The goal at that time was to create simple volumes of the mountains, while keeping enough relief. If the relief of the 3D geometry is not enough, the volume effect with the camera mapping will not be either.

I started with boxes that I used for blocking. Which I then subdivided more and more to fit the different reliefs. You have to mentally imagine the volume that the terrain really has on the image. When you look at your 3D geometries from above, it must be in adequation with what you see in the image. The closer you are to a realistic layout, the more realistic your camera mapping will be afterwards.

3D geometry

There are a few little pitfalls to avoid that I have discovered by dint of doing them :

  • Two parts of your 3D geometry should not overlap when used as a basis for projecting the same image. Otherwise you will end up with a duplication of this image, or a sliding of it with a crenellated effect,
  • Remove hidden back sides from your geometries, especially at the top of the edges. Otherwise your edges round and your projected image will be duplicate there,
  • Do not hesitate to make several 3D geometries rather than one large which could be complicate to manage. Even if you have to redraw your original grounds into subgrounds to fit your new 3D geometry choices.

Once the projection geometries made, I switched to Nuke for the projection. There were still several back and forth between Nuke and Maya to adjust the 3D geometries to be perfect. Minor adjustments of a few vertices but that changed a lot for quality during the movement.

Projecting with Nuke

First of all I imported my 5 grounds and my sky under Nuke. Then I added a Reformat node to make sure they had the particular format of my image (5760x2408).

I also added a Premult node to apply the alpha layer of my png. Like that my grounds were like they were on photoshop.

At this moment the 2.5D projection step of the camera mapping started.

I added some ReadGeo nodes for my two volumes (Foreground and Midground) and some Cards for the others. It's important to add UVProject nodes afterwards. Either your grounds will be project like Nuke chose it, not like you chose yourself.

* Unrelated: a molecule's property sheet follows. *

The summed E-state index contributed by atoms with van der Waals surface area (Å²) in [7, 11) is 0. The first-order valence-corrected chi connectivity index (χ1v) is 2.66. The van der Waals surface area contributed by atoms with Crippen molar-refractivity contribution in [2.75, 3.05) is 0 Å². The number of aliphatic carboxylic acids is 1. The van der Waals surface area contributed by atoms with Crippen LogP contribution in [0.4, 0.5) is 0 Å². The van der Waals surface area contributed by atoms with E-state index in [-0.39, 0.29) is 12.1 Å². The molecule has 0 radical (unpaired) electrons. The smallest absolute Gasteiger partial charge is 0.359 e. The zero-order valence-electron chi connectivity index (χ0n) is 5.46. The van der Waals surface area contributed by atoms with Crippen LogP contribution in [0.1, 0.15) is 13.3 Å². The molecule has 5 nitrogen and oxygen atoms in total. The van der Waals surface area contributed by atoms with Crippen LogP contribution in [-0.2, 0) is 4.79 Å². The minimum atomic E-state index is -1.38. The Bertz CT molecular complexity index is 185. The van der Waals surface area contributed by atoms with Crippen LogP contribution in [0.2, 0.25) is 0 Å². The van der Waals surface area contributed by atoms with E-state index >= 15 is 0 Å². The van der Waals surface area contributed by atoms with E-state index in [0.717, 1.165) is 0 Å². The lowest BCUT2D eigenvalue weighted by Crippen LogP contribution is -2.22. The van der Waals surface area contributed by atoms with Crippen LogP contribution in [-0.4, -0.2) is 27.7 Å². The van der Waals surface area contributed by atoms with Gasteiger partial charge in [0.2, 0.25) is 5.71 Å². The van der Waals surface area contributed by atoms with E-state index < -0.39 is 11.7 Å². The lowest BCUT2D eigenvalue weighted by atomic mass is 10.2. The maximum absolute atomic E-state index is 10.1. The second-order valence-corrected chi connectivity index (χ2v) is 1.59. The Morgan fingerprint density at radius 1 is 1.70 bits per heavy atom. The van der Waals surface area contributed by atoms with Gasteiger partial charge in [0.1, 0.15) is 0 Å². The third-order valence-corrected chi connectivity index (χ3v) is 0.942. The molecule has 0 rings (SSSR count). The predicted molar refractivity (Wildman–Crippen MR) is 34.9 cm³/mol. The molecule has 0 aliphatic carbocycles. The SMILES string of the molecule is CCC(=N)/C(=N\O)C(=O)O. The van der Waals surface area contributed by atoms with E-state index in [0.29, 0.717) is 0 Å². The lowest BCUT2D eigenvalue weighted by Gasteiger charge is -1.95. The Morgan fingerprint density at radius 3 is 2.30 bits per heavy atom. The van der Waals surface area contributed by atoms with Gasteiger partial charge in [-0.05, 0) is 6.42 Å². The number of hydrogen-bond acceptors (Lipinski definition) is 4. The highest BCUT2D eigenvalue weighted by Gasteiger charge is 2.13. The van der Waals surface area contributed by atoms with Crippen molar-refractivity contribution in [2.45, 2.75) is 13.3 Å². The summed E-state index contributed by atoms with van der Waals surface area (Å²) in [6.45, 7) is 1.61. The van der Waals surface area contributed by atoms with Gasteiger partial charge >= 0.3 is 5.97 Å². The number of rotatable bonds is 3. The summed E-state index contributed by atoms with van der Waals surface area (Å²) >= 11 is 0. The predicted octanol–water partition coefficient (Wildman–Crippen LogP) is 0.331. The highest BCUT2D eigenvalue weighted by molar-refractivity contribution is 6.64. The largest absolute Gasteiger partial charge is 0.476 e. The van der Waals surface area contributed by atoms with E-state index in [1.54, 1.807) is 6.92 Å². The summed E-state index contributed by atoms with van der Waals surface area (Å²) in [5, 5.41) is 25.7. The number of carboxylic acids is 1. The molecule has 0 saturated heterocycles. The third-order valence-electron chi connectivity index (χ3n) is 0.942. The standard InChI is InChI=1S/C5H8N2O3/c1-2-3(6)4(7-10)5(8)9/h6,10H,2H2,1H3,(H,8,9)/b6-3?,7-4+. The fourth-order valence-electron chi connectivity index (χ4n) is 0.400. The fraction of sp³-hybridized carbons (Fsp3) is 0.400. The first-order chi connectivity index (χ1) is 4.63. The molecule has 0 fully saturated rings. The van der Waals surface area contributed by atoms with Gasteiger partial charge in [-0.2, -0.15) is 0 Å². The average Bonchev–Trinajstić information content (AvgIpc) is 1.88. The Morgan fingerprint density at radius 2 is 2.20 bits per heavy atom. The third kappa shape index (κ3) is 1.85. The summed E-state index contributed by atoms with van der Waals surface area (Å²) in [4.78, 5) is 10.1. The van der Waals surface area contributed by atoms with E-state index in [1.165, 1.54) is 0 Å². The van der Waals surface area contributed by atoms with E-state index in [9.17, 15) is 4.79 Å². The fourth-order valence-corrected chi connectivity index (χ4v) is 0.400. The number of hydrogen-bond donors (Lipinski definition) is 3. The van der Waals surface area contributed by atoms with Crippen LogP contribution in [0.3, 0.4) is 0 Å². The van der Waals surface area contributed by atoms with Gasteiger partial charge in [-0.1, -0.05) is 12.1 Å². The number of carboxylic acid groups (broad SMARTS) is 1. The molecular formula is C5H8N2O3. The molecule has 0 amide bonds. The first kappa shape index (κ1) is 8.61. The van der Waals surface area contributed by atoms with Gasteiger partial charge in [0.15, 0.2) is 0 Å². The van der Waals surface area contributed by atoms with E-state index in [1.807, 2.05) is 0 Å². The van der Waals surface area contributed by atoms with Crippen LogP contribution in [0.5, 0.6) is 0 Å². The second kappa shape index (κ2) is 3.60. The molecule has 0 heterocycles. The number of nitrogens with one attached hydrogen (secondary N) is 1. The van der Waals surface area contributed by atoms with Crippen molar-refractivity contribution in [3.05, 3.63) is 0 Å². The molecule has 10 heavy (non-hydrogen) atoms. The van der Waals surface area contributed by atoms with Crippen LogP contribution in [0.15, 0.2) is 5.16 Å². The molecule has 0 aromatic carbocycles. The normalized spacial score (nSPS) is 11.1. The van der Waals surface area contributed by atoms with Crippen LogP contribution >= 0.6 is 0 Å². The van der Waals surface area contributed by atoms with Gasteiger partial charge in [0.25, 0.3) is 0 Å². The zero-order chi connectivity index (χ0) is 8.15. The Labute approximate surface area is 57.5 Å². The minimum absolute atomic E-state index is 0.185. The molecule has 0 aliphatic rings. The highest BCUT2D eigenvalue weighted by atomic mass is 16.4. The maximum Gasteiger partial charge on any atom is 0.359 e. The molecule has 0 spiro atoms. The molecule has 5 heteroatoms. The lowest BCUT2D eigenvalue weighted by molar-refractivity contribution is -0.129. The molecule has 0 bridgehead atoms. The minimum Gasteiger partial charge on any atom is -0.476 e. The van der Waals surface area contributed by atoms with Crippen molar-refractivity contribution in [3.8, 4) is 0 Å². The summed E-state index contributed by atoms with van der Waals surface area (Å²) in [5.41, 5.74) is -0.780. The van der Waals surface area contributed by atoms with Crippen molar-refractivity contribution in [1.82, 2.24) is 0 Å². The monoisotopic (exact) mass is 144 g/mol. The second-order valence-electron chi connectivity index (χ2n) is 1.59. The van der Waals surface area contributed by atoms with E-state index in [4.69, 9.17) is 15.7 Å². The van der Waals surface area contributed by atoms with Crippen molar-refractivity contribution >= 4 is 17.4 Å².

We had also to link all the UVProject nodes to a Scene node and also to a Camera node. The Camera node is the camera used to project them.

After the Scene node we had to add a ScanlineRender node which is a kind of mini renderer. On this one I connected a Camera node, which this time corresponds to the camera that will move in our scene.

Multiple layers in the 3D view of Nuke

Once all this was in place I was able to place my different geo and card to give the depth of field I wanted. I also had to add some Transform (before ReadGeo and Cards) and TransformGeo (after the ReadGeo) nodes to adjust the images and volumes. Some elements of the projection weren't exactly where they were supposed to be on the final shot.

To bring more realism to the sequence, and avoid an artificial look, I added a CameraShake node. Parameters of this one were Amplitude: 20; Frequency: 0.03. This allows to have a very slight movement of the camera and thus make it more "real".

Nodes for this camera mapping

To conclude I exported all the frames using a Write node. I output the frames in exr format to keep the greatest quality. I then imported all my frames in sequence into Adobe Premiere, which allowed me to export my shot in mp4 format.

Final Shot

That’s it! I hope I helped you getting the answers you wanted, if you have any question don’t hesitate to reach me out on Linkedin or Artstation!

Thank you to my Artline classmates Naïm Bonnot and Thibaud Delaperche for their feedback on my image. Thanks to Jacques Leyreloup for his feedback on the camera mapping and the tip of the camera shake !